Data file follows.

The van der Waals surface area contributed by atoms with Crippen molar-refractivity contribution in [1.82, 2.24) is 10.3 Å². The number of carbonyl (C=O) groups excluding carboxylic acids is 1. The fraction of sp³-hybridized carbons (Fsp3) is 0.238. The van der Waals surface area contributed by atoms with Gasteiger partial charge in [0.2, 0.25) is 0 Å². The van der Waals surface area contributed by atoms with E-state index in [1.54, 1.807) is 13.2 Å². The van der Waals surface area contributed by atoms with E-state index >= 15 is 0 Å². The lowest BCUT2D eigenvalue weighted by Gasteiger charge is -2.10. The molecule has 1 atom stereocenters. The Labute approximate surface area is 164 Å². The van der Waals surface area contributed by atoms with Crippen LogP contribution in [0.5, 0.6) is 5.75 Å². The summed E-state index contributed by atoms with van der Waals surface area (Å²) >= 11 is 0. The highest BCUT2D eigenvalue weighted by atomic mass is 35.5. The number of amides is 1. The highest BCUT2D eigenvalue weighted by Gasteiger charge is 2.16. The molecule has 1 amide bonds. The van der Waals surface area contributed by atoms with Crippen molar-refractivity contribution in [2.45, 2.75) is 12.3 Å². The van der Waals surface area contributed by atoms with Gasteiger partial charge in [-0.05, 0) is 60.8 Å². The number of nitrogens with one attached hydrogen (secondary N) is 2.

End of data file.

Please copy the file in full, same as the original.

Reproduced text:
The van der Waals surface area contributed by atoms with Crippen molar-refractivity contribution in [1.82, 2.24) is 10.3 Å². The number of carbonyl (C=O) groups excluding carboxylic acids is 1. The fraction of sp³-hybridized carbons (Fsp3) is 0.238. The van der Waals surface area contributed by atoms with Gasteiger partial charge in [0.2, 0.25) is 0 Å². The van der Waals surface area contributed by atoms with E-state index in [1.54, 1.807) is 13.2 Å². The van der Waals surface area contributed by atoms with E-state index >= 15 is 0 Å². The lowest BCUT2D eigenvalue weighted by Gasteiger charge is -2.10. The molecule has 1 atom stereocenters. The Labute approximate surface area is 164 Å². The van der Waals surface area contributed by atoms with Crippen LogP contribution in [0.5, 0.6) is 5.75 Å². The summed E-state index contributed by atoms with van der Waals surface area (Å²) >= 11 is 0. The highest BCUT2D eigenvalue weighted by atomic mass is 35.5. The number of amides is 1. The highest BCUT2D eigenvalue weighted by Gasteiger charge is 2.16. The molecule has 1 amide bonds. The van der Waals surface area contributed by atoms with Crippen molar-refractivity contribution in [2.45, 2.75) is 12.3 Å². The van der Waals surface area contributed by atoms with Gasteiger partial charge in [-0.05, 0) is 60.8 Å². The number of nitrogens with one attached hydrogen (secondary N) is 2.